If the answers to these questions are to be the YES that we want them to be, then we must renew our focus on the essential changeless practices of our faith.  The way we do them must communicate to others the essence of these essentials. And that means the way we do them might need to change from the way we once did them. Not the the way we once did them is bad, but just that it no longer communicates clearly to people who are living today’s world.

The changeless practices remains, but the way we carry out the practice may need to change.

We must consider the way we practice them if we are to communicate God’s message of love and grace clearly:

  • Who is included and who is excluded from our potluck, our prayers our life together?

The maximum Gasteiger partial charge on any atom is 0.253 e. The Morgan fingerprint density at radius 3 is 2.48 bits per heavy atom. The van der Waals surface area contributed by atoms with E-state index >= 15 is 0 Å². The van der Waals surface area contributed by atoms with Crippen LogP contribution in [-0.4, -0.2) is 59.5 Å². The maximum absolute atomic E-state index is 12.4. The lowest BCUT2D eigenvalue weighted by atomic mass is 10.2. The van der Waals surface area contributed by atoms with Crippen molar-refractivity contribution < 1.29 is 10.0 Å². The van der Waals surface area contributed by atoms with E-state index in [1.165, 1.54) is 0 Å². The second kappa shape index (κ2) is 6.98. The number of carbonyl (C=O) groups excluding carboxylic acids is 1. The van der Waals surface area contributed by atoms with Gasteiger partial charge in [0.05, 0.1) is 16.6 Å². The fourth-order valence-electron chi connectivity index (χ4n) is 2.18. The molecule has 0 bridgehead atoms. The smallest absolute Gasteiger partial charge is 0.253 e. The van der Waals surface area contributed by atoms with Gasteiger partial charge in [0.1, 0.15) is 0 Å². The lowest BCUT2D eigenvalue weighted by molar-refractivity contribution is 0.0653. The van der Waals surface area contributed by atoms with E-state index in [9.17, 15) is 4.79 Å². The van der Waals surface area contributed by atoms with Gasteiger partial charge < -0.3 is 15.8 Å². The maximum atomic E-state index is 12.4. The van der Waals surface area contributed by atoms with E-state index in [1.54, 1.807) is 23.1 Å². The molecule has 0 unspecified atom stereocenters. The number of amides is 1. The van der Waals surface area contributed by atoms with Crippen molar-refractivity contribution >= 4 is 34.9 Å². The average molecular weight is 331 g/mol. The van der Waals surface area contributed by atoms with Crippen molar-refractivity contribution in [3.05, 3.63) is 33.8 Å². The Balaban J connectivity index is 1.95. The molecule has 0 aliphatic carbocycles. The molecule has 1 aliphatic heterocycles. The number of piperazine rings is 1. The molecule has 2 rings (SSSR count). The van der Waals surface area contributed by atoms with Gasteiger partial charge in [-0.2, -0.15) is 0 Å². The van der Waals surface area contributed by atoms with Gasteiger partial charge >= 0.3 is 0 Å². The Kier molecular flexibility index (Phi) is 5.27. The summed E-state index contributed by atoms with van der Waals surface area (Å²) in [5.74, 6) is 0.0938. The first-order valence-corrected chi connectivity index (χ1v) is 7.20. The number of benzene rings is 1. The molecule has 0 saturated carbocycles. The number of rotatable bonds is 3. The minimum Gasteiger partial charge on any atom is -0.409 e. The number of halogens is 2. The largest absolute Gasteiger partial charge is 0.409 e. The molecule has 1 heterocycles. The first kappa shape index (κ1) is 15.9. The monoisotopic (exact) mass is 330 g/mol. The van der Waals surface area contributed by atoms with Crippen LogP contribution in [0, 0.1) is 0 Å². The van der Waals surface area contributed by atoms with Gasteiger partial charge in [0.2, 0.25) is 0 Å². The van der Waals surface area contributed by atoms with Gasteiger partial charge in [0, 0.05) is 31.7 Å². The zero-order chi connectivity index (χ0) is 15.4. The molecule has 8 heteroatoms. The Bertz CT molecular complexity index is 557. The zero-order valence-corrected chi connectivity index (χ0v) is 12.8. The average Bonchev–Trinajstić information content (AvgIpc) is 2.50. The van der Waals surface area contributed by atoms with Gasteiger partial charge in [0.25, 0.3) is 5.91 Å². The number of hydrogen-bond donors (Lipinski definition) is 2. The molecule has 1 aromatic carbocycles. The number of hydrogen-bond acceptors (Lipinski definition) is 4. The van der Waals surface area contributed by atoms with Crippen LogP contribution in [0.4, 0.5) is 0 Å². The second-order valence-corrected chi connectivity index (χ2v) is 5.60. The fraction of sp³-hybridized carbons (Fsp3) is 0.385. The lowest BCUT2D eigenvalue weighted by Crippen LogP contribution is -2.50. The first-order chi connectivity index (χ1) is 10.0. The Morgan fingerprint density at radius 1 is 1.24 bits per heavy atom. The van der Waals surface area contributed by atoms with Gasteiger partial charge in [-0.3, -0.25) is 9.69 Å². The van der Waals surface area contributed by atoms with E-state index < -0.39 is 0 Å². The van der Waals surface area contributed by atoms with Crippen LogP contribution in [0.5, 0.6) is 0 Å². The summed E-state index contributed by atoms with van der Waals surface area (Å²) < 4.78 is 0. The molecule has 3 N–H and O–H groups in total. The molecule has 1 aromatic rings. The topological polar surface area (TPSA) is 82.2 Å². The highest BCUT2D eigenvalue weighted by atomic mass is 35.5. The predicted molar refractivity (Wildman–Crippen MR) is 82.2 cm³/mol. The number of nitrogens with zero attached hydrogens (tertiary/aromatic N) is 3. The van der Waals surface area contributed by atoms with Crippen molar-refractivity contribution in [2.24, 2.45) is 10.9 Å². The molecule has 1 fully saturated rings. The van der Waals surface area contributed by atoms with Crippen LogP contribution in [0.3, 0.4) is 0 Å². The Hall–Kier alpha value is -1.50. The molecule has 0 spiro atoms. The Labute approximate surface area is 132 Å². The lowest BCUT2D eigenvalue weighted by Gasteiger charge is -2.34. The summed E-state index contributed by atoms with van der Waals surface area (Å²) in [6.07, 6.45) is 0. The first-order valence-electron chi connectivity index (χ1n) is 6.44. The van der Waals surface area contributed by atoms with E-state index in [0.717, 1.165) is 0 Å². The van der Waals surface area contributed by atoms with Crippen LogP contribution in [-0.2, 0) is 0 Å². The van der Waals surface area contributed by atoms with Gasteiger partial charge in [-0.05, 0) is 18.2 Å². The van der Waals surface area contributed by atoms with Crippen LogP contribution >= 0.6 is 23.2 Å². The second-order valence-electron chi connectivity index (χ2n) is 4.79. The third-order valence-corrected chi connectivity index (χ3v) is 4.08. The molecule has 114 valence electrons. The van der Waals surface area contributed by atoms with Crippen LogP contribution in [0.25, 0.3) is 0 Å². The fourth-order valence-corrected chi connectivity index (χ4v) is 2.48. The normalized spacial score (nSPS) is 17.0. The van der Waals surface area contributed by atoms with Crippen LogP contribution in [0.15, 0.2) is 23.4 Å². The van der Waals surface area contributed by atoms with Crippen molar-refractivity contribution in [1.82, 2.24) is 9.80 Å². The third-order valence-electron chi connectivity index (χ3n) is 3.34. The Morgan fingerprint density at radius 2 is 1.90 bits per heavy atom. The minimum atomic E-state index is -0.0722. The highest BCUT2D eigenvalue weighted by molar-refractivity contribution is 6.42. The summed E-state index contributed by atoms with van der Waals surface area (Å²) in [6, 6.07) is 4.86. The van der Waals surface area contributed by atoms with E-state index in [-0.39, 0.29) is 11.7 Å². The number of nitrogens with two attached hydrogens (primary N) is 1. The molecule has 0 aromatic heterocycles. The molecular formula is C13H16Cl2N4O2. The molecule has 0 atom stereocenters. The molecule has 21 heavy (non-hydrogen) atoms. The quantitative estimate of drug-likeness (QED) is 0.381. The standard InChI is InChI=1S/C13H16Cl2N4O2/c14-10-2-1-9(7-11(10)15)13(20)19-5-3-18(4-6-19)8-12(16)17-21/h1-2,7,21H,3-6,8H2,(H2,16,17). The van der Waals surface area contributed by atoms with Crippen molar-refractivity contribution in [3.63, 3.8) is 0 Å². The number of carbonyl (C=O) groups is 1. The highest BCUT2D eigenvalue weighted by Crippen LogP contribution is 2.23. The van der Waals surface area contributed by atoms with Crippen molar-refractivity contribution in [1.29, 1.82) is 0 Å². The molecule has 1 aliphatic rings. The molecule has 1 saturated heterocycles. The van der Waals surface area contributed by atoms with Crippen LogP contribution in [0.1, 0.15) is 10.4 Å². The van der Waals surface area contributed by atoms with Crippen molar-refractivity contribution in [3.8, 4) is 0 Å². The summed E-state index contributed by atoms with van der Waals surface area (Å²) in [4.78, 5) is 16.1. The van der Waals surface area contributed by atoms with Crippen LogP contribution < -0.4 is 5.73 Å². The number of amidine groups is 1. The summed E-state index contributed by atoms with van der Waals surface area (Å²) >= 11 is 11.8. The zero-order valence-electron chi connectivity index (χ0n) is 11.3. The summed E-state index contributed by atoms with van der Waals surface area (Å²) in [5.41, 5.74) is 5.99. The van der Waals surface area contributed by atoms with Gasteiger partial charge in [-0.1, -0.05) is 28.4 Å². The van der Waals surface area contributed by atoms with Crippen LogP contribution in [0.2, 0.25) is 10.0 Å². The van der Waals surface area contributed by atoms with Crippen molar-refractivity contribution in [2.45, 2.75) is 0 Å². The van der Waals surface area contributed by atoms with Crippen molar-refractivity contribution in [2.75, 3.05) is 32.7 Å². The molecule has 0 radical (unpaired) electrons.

• Who are we praying for? And who do we neglect?
  • Who are we inviting over to dinner? And who do we overlook?
  • Who are we opening this community to? And who have we not yet made an opening for?
  • Is our teaching compelling us to live differently, to love unconditionally, to freely give of ourselves?
  • Or is our teaching to bland to call us to do much of anything?

How we answer these questions and what we do about those answers has everything to do with resurrection.  You see, in the aftermath of Jesus death, the Christians left behind clung to these 4 marks as the foundation of their faith community: education, fellowship, potlucks and prayers.

The story of the church is filled with persons who have called the church back to these basics, who have given their lives to resurrect these core changeless aspects of our faith within the church.

Today, we are part of that same story….seeking resurrection in this place for this time among the people within this community.  How we are able to resurrect these practices in this church will be determined by how much strength we find in the changeless-ness of their essence and how we change the way we practice them so that we communicate them clearly, effectively and faithfully for this day and all the days ahead.